The market outlook suggests that U.S. markets are about to test their 2015 summer lows. If they don’t bounce back, the next level of support seems to be around the level of the early winter of 2014. Any rally may pose an opportunity to sell some equities but keep an eye on U.S. treasuries, gold bullion and U.S. utilities for buying opportunities. Until then, the best investment strategy will be to trade the swings, says Keith Richards, portfolio manager at Barrie, Ont.-based ValueTrend Wealth Management.
It would appear that the summer lows for the US markets at around 1870 will be retested fairly soon. I would think that this level will support stocks — or at least offer some near termed support for a bounce. If they don’t hold, the 2016 stock market outlook will be ugly across the world.
My charts provided some macro indicators, including breadth indicators that do suggest an oversold bounce is possible ‘shortly’. However, the bigger picture is deteriorating.
MACD looking ugly
Further, at the time of writing we can see that daily momentum indicators are quite oversold. However, MACD, which is a longer termed momentum study, looks ugly. Its continued move down suggests that any rallies should be sold.
Should the lows of S&P500 break at around 1770, the market looks to have a next level of support around the January 2014 corrections lows of 1700 or so.
That area of support is valid, but it is quite a bit weaker than the 1770 area. A break of 1770 will be unpleasant for equity investors — given the fact that strong support doesn’t come in for a long way down. It’s a guess as to where markets will find a comfortable point to settle should the summer lows fail.
This correction is not your Average Joe
Interestingly, out-performance by US treasuries (TLT-US), gold bullion (GLD-US) and US utilities (XLU-US) suggest that this correction is not your standard blip on the radar. It is my opinion that a bounce should be used as an opportunity to lighten equity positions.
However, there may be some areas one can safely make a dollar or two over the coming months. Further evidence of out-performance by these 3 groups should be eyed before buying, but they should be on your potential buy list if the recent outperformance patterns continue.
I must admit that this correction caught me off guard. I held only 10% cash coming into this early January correction — and I have spoken with very savvy traders and technical analysts who are in the same boat.
However, even when one gets blindsided by an unforeseen event, this does not give one permission to stare into the abyss with no trading plan. As such, I have been legging out on market rallies of late. There will be bounces to play in this market, but it appears to me that the action will be much shallower and shorter in duration than the past year’s sideways moves. Further, the danger of a break of the August/September lows is a very real potential.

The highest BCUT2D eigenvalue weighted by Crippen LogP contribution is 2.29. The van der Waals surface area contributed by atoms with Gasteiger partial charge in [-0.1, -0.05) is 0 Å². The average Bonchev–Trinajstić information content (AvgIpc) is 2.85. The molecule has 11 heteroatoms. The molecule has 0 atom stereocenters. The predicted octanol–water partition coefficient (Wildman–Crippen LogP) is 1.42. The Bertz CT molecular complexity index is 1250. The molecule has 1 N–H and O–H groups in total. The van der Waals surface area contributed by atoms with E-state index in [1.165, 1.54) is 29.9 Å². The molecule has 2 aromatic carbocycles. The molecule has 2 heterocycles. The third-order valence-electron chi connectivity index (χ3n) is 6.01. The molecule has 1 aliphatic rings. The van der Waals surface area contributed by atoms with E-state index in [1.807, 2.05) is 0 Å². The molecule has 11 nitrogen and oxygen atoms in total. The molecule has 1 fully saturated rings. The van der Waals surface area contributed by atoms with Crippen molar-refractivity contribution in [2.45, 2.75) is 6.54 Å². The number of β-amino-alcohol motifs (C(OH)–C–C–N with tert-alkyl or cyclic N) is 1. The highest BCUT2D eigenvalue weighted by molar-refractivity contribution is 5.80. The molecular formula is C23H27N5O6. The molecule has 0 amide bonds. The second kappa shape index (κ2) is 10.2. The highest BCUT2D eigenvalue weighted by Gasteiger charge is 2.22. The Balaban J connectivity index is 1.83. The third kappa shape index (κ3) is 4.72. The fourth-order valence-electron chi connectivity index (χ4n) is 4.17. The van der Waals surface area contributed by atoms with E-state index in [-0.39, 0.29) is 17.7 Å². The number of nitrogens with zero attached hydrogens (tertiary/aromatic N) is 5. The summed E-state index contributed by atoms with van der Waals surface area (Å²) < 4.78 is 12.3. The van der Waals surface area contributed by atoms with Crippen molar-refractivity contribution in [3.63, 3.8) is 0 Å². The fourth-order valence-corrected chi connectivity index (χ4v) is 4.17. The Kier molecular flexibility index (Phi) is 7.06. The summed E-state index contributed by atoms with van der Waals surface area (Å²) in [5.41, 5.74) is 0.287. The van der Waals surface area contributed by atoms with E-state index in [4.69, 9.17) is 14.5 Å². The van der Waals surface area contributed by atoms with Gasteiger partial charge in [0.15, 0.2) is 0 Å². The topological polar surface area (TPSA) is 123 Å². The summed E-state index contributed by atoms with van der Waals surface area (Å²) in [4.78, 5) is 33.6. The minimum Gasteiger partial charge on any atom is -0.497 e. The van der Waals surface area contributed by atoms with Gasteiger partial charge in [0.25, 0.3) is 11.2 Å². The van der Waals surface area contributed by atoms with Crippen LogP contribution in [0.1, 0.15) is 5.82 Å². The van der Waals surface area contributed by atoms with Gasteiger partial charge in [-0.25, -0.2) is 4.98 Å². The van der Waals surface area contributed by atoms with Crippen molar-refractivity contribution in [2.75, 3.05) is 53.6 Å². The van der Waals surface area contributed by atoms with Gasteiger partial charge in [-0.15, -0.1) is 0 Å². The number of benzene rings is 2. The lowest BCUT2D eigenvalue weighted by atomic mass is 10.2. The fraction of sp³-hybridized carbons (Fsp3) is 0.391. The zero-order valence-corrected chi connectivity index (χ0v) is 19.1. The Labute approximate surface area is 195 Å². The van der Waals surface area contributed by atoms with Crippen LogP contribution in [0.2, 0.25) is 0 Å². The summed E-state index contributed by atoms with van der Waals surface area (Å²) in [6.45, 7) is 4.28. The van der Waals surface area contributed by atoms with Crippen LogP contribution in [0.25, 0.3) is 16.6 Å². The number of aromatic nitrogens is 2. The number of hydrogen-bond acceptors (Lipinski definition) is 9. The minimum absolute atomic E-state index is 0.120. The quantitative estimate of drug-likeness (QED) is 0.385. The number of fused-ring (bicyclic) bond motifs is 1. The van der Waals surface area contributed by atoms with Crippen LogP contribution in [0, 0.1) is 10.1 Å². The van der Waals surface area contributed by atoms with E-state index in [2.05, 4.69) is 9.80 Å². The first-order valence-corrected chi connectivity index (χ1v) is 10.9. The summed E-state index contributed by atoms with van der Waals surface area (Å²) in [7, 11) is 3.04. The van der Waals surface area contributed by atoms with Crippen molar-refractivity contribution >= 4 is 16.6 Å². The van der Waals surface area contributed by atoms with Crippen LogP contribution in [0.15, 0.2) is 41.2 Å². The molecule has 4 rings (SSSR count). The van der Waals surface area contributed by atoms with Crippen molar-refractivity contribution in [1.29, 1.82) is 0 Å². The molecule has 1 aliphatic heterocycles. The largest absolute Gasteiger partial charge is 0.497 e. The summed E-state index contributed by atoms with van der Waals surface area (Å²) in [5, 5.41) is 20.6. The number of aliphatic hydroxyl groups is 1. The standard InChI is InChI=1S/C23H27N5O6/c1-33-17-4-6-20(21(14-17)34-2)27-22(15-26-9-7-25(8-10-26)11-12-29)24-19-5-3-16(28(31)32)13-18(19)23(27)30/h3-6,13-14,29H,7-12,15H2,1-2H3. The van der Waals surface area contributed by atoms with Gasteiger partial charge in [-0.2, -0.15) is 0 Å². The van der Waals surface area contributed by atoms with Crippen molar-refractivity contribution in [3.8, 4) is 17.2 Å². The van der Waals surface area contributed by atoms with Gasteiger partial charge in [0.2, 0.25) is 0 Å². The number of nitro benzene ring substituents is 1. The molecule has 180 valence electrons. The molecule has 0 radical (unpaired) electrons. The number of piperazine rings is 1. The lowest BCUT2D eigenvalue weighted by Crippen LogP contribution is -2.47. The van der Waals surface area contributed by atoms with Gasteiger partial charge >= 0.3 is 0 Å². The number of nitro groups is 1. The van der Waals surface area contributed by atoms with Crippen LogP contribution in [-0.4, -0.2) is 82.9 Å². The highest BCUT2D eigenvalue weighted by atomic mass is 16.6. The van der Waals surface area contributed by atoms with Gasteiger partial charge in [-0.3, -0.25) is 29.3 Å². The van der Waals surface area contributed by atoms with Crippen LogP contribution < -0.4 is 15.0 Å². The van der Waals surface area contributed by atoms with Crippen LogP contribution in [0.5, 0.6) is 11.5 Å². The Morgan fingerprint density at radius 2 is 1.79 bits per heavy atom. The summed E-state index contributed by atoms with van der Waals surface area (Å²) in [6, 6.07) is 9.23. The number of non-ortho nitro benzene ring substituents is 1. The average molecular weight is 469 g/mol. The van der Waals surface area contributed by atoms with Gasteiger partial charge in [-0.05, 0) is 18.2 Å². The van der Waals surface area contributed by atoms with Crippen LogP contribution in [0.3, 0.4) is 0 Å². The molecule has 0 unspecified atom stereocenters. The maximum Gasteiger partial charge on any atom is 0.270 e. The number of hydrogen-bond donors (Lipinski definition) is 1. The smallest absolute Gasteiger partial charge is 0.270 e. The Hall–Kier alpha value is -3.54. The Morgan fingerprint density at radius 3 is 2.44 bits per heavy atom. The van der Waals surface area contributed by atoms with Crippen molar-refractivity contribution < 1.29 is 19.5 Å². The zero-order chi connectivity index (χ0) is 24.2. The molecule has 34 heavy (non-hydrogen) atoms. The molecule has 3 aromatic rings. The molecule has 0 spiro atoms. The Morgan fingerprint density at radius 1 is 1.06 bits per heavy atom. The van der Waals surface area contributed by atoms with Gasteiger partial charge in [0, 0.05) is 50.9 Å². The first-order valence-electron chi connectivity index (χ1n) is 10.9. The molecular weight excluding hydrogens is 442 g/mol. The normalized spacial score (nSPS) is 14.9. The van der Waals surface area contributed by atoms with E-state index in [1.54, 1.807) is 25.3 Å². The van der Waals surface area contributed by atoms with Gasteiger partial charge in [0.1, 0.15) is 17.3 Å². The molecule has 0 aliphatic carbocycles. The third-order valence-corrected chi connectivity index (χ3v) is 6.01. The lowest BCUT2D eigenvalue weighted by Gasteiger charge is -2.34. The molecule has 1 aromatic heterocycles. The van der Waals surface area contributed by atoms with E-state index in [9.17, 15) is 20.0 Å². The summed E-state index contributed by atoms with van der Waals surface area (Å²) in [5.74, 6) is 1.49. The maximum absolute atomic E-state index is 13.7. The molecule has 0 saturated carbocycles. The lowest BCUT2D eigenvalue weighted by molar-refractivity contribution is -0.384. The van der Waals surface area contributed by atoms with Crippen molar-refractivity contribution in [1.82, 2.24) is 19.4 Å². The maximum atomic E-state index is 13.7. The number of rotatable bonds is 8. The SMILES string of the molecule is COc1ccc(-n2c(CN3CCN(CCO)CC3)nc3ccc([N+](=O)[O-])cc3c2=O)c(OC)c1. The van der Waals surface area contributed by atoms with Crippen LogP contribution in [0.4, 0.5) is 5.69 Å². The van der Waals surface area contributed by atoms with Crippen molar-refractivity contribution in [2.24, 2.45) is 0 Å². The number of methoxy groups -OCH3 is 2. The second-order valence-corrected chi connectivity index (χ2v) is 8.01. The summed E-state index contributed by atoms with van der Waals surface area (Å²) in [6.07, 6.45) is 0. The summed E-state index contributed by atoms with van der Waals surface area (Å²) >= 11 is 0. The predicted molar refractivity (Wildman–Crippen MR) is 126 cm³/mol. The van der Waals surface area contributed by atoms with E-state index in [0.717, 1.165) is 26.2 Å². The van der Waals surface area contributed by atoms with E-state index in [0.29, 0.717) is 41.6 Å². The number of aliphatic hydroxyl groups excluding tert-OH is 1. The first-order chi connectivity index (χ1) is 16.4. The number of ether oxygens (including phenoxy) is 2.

But this is a range-bound correction
While the above suggests that I am predicting doom and gloom for the markets, I am actually viewing this market as range-bound, rather than entering into a bear market.
I’d like to suggest there isn’t a lot of danger of a major crash this year, beyond rallies and corrections. However — there isn’t much hope for a new up leg in the bull market past 2130 on the S&P500 at this time either. A new leg in the bull market will eventually break out — but it may take several months to happen. Breakouts need a catalyst — in either direction.
While a breakdown may occur from the pressures surrounding China, I am not convinced this will be the catalyst to bring on a bear market in North American markets.
Meanwhile, I cannot see a positive catalyst to push the markets up from this point either. In other words, there is much more sideways volatility to come, in my opinion, but probably not a crash.
Secular bull market until 2020
It is my opinion that we are still in a secular bull market which should carry us until 2020 or much later. My charts show it’s clear that the US markets have broken into a secular bull phase. However, it is also clear that US markets are in a corrective wave within that secular bull (BTW — the TSX is far too commodity orientated to be of predictive value).
That corrective wave started late 2014 and has shown sideways movements since. The bull market, in my opinion, will break out again — but not without a catalyst — as mentioned above.
That catalyst hasn’t appeared yet. So we should assume more sideways (big up/swings) patterns until proven otherwise.
Trade the swings until the market breaks out
If the market remains as range bound as it has been over the past 14 months, I am inclined to trade the swings as best I can. This, in my view, will be the only way to earn positive returns for the time being — as it was in 2015. Buy and hold investors will likely continue to be disappointed in their returns.
Eventually, the market will break out and move into the next up leg of the bull market. Until then, we will trade accordingly. You should too.
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